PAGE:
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“We Are Being Transformed”
2 Corinthians 3:18


Pastor Kevin Vogts
Holy Cross Lutheran Church
Dakota Dunes, South Dakota
The Transfiguration of Our Lord—February 22, 2009

Grace to you and peace from God our Father and the Lord Jesus Christ.  Amen.

Our text is from today’s Epistle Reading in 2nd Corinthians.  Paul writes: “And we, who with unveiled faces all reflect the Lord’s glory, are being transformed into his likeness with ever-increasing glory.”

There is a show on public television called “This Old House.”  Each year they take an old house, usually run down and decrepit, and during that season we witness the renovation and transformation of “This Old House.”  Paul says that, like those houses on “This Old House,” “WE Are Being Transformed.”

Physically, most of us start out life healthy, and as we grow older we become physically run down and decrepit.  But, Scripture tells us that spiritually, it’s the exact opposite.  According to Scripture, we BEGIN life spiritually run down and decrepit. 

That seems counterintuitive, for the popular belief is that human beings are born basically good.  But, contrary to popular belief, Scripture makes clear that spiritually humans actually begin life like an old house in need of renovation, spiritually run down and decrepit.  The Lord declares in Genesis, “Every inclination of man’s heart is evil from childhood.”  David says in Psalm 51, “Surely I was sinful at birth, sinful from the time my mother conceived me.”

Spiritually, we begin life run down and decrepit.  But, like those houses on “This Old House,” “We Are Being Transformed.”  This transformation, our spiritual renovation, is a progressive process that takes place throughout our lives.  A progressive process called “sanctification.” 

Sanctification is a Latin word which means “to make holy.”  But, before we can talk about sanctification, we need to look at another Latin word, “justification,” which means “to make right,” with God.

Paul says in Romans, “He was delivered over to death for our sins and was raised to life for our justification.”  God’s Son, Jesus Christ, justified you, made you right with God, by living a perfect life in your place, and sacrificing himself to pay for your sins.  His resurrection was God the Father’s announcement to the world that he has accepted his Son’s sacrifice as payment for all our sins.  “He was delivered over to death for our sins and was raised to life for our justification.”  Your sins are all forgiven, because of his life, death, and resurrection.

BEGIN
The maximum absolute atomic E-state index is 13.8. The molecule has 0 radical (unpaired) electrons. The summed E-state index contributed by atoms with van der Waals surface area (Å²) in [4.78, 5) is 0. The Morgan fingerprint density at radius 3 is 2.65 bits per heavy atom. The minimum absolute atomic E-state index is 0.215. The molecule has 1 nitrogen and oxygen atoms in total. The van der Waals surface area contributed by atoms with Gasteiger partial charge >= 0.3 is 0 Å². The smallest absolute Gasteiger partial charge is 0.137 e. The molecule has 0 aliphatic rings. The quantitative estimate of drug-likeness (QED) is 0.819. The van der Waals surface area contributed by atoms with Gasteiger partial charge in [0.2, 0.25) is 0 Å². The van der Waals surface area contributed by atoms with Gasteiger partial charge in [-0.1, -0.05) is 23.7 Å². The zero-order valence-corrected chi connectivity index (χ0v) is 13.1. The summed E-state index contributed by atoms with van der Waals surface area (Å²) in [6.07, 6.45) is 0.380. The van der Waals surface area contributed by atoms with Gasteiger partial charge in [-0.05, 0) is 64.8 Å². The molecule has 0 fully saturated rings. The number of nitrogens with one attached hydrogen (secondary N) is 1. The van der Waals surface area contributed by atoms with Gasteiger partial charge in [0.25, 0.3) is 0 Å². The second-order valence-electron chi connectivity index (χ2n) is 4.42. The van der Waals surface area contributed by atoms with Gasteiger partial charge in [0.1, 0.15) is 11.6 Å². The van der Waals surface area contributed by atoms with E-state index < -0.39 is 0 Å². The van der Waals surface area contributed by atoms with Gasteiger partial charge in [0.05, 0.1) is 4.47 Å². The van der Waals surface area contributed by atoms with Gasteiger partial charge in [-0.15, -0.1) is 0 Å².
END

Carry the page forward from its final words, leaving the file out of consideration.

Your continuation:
Peter says in Acts, “Believe on the Lord Jesus Christ and you will be saved. . .  everyone who believes in him receives forgiveness of sins in his name.”  That is justification, God giving you faith to trust in the Good News of forgiveness.  “I tell you the truth,” Jesus says, “whoever hears my word and believes him who sent me has eternal life, and will not be condemned.  He has crossed over from death to life.”    

Paul says in 2nd Corinthians, “He died for all, that those who live should no longer live for themselves, but for him who died for them and rose again.”  That is sanctification, which follows in the Christian’s life after justification, living no longer for yourself, but for him, who died for you and rose again.  Justification and sanctification go together, as the old adage says, like “two sides of the same coin.”  Those who are justified, who trust in Jesus for salvation, will also desire and seek to be sanctified, to live for him a holy life.

Paul describes sanctification this way in 1st Timothy, “Pursue righteousness, godliness, faith, love, endurance and gentleness.  Fight the good fight of the faith.”  Peter says, “Grow in the grace and knowledge of our Lord and Savior Jesus Christ. . .  make every effort to add to your faith goodness; and to goodness, knowledge; and to knowledge, self-control; and to self-control, perseverance; and to perseverance, godliness; and to godliness, brotherly kindness; and to brotherly kindness, love.  For if you possess these qualities in increasing measure, they will keep you from being ineffective and unproductive in your knowledge of our Lord Jesus Christ.”

The last episode each season of “This Old House” is always a big party to celebrate completion of the transformation.  But, there will never come a point in this life where you can sit back and say, “My spiritual transformation is complete.”  Sanctification is an ongoing, progressive process throughout your life.  As Paul says in our text, “We . . . are being transformed into his likeness with ever-increasing glory.”  Or, as another old adage puts it, “Be patient, God isn’t finished with me yet.”

That is why you come to worship; hear, read and study God’s Word; receive the Sacrament; speak to the Lord in prayer.  Because God isn’t finished with you yet.  In this life your spiritual renovation, your spiritual transformation, your sanctification, is never complete.  In this life you will not attain perfect holiness.  You will remain a work-in-progress.

But, there will be a final episode, with a big party celebrating your complete transformation.  John puts it this way: “We shall be like him, for we shall see him as he is.”  Just as Christ in his Transfiguration was transformed and for a time showed forth his heavenly glory, in heaven you will be fully, finally transformed forever, you will see God face to face, and like Moses you will reflect the perfect radiance of God’s glory.

“And we, who with unveiled faces all reflect the Lord’s glory, are being transformed into his likeness with ever-increasing glory.”  Amen.

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